Safi said that “this land is very small and it can’t take two states (Israel and a Palestinian state in the West Bank and Gaza)”, and accordingly, in Safi’s view, Israel is supposed to agree to commit national suicide.

“If there isn’t a one state solution,” Safi said there will be “an escalation between the Muslim world and the Western world.”

Safi also said that all Palestinian refugees “forced from their land should be permitted to return to their towns and villages” to live in his theoretical one state. He said he knew this position “is difficult for my Jewish friends to swallow.”

Rotem in his presentation said that in 2005 Israel withdrew from all of Gaza and 8000 Israelis who use to live there were uprooted. “It was a vey hard and traumatic action for a large part of the Israeli public…We did it as a test, thinking maybe we can open a new page…What did we get in response for this sacrifice?

He said “the Palestinians used Israeli moderation and pragmatism to start a terror war.”

In his power point presentation, he showed the faces of Israelis who have been killed in Palestinian terror attacks.  He showed a graph showing that in the years 2001-2007, 1176 Israelis were killed, and 8,341 wounded, in 140 suicide attacks.

He said “Hamas activists are about 20-30 percent of the Palestinians.”  He said Hamas uses Palestinian children as human shields.

He said he didn’t see leadership “on the Palestinian side that will renounce violence and go back to the route of peace.”  He said that Palestinians “would get much more from Israelis if they abandoned terror and violence.”

He ended his presentation with a quote from Former Israeli Prime minister Golda Meir, “We will only have peace with the Arabs when they love their children more than they hate us.”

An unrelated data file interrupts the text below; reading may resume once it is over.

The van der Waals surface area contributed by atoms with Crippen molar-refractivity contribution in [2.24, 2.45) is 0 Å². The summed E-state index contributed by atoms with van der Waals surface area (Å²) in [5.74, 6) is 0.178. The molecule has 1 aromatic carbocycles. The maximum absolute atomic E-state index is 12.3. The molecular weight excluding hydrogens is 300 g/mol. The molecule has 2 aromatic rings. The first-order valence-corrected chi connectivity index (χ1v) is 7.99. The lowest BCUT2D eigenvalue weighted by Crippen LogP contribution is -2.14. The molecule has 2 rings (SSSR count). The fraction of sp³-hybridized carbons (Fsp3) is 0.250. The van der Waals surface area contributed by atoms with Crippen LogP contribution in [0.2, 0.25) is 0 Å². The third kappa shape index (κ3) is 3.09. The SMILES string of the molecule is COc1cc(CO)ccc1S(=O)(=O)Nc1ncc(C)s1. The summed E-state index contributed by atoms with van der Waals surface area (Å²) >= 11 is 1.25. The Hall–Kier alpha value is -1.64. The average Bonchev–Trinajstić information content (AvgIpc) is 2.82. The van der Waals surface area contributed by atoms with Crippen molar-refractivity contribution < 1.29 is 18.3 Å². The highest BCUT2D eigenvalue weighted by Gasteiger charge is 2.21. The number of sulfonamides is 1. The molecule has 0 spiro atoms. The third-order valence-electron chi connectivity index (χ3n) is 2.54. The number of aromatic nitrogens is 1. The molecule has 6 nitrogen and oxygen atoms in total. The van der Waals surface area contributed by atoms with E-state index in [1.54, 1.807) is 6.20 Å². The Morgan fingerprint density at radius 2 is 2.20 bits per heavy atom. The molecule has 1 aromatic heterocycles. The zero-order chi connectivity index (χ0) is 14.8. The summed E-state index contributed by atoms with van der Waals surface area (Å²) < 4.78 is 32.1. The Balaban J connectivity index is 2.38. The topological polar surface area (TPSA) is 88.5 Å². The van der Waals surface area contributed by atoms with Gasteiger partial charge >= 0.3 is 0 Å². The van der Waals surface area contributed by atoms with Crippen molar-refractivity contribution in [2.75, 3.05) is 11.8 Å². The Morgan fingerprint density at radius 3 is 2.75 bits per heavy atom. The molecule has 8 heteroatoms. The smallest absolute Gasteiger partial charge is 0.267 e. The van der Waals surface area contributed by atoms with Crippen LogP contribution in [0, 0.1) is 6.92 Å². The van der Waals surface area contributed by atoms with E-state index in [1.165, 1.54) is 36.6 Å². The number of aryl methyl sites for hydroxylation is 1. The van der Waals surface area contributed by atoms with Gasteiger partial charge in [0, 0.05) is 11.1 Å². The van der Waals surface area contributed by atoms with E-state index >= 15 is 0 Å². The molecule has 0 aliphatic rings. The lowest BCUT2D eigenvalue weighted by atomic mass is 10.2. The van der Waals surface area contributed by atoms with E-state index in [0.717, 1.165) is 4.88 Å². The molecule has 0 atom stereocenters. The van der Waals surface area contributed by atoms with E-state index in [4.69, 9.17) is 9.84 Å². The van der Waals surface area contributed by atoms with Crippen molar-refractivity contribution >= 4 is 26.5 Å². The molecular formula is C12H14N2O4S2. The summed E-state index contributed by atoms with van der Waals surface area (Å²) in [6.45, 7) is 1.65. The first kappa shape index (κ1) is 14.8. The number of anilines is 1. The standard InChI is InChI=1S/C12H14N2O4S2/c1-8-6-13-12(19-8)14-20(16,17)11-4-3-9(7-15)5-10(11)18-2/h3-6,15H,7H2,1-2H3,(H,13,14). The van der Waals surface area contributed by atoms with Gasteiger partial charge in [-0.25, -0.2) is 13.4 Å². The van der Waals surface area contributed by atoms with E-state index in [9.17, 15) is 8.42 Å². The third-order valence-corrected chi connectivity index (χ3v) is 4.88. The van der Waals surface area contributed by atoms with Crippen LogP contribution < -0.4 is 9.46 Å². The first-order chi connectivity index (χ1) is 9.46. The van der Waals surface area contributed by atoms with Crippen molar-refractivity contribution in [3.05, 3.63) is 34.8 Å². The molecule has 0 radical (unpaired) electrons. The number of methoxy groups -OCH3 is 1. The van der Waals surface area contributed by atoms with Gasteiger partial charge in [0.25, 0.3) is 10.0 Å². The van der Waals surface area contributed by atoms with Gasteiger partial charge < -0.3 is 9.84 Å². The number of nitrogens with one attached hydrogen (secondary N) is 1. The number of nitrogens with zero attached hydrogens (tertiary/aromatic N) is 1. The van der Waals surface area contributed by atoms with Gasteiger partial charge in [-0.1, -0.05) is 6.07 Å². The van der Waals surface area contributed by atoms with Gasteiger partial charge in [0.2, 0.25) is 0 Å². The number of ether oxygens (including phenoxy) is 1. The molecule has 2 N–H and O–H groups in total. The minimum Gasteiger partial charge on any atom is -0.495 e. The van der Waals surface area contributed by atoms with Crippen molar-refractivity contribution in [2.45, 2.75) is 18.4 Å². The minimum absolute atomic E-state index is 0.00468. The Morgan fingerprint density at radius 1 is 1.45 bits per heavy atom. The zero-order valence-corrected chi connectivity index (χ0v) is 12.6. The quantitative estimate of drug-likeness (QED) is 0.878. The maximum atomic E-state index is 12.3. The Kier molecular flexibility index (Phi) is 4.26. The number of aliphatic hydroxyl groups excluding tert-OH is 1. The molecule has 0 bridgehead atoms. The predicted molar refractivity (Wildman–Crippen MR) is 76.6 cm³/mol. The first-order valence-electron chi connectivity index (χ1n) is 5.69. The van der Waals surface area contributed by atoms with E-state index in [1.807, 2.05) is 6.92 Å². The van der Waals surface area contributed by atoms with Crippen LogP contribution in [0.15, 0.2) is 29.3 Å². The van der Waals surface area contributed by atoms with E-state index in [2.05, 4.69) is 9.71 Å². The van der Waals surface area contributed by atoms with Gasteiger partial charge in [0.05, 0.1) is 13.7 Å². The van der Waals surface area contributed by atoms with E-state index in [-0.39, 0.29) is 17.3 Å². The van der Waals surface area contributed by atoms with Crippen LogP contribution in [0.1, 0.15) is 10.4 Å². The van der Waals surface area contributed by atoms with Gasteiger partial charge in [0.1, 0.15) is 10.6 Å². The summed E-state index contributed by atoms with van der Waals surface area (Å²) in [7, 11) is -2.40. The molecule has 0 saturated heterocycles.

Rotem referred to a section of the Hamas Charter in his presentation at U of M. The Hamas charter says “The Islamic Resistance Movement believes that the land of Palestine is an Islamic Waqf consecrated for future Muslim generations until Judgment Day.  It, or any part of it, should not be squandered: it, or any part of it, should not be given up. The Day of Judgment will not come about until Muslims fight the Jews killing the Jews…”

Dr Martin Bunton, who was the third panelist, said in his remarks that a two state solution would have been much simpler without all of the Israeli settlements.  He said there are now questions “as to the extent to which a two state solution is an appropriate legitimate solution.”   He said “It is remarkable how the one-state solution has taken off in the last number of years.” But he also noted that with Hamas in Egypt, there are those who are speaking of a three state solution (Israel, The PA in the West Bank with ties to Jordan, and Hamas in Gaza with ties to Egypt)

Bunton, said at the end of the panel discussion that the only bright spot in the current situation is that President Obama chose George Mitchell as his envoy to the Middle East. “Mitchell is an excellent choice,” he said.

Rotem however noted, that while Mitchell was able to broker a peace agreement
In Ireland, “No one in the IRA ever denounced England’s right to exist.” 

Bunton also added, “Obama may be the last American president to be elected that has the opportunity to bring about a two-state solution.”